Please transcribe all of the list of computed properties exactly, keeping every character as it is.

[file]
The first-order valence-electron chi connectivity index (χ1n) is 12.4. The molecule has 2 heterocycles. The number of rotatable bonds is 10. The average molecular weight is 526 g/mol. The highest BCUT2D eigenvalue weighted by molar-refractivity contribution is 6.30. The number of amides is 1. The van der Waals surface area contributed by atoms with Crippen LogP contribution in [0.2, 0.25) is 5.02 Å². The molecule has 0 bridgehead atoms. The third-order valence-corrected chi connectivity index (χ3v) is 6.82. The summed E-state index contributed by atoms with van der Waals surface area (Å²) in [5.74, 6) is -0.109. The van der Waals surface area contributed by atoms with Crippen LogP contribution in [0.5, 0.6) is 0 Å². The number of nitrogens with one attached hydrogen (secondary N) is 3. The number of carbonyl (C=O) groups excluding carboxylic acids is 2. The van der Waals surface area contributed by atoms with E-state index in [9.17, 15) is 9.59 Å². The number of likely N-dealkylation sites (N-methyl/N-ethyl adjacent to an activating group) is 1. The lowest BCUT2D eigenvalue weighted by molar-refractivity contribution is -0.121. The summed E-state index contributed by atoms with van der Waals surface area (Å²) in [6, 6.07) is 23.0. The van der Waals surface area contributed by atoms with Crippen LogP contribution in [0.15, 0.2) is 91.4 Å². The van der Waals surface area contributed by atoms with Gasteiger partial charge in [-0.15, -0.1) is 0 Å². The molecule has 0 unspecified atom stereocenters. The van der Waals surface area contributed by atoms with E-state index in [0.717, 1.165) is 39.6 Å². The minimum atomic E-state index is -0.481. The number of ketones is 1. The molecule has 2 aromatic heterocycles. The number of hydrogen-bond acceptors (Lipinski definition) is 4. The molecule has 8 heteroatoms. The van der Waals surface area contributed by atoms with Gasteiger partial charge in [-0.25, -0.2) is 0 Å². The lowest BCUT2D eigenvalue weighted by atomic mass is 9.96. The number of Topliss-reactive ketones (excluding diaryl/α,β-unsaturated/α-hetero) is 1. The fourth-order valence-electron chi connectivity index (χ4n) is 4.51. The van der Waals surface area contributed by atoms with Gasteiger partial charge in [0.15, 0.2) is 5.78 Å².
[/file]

The first-order valence-electron chi connectivity index (χ1n) is 12.4. The molecule has 2 heterocycles. The number of rotatable bonds is 10. The average molecular weight is 526 g/mol. The highest BCUT2D eigenvalue weighted by molar-refractivity contribution is 6.30. The number of amides is 1. The van der Waals surface area contributed by atoms with Crippen LogP contribution in [0.2, 0.25) is 5.02 Å². The molecule has 0 bridgehead atoms. The third-order valence-corrected chi connectivity index (χ3v) is 6.82. The summed E-state index contributed by atoms with van der Waals surface area (Å²) in [5.74, 6) is -0.109. The van der Waals surface area contributed by atoms with Crippen LogP contribution in [0.5, 0.6) is 0 Å². The number of nitrogens with one attached hydrogen (secondary N) is 3. The number of carbonyl (C=O) groups excluding carboxylic acids is 2. The van der Waals surface area contributed by atoms with E-state index in [9.17, 15) is 9.59 Å². The number of likely N-dealkylation sites (N-methyl/N-ethyl adjacent to an activating group) is 1. The lowest BCUT2D eigenvalue weighted by molar-refractivity contribution is -0.121. The summed E-state index contributed by atoms with van der Waals surface area (Å²) in [6, 6.07) is 23.0. The van der Waals surface area contributed by atoms with Crippen LogP contribution in [0.15, 0.2) is 91.4 Å². The van der Waals surface area contributed by atoms with Gasteiger partial charge in [-0.15, -0.1) is 0 Å². The molecule has 0 unspecified atom stereocenters. The van der Waals surface area contributed by atoms with E-state index in [0.717, 1.165) is 39.6 Å². The minimum atomic E-state index is -0.481. The number of ketones is 1. The molecule has 2 aromatic heterocycles. The number of hydrogen-bond acceptors (Lipinski definition) is 4. The molecule has 8 heteroatoms. The van der Waals surface area contributed by atoms with Gasteiger partial charge in [-0.25, -0.2) is 0 Å². The lowest BCUT2D eigenvalue weighted by atomic mass is 9.96. The number of Topliss-reactive ketones (excluding diaryl/α,β-unsaturated/α-hetero) is 1. The fourth-order valence-electron chi connectivity index (χ4n) is 4.51. The van der Waals surface area contributed by atoms with Gasteiger partial charge in [0.15, 0.2) is 5.78 Å².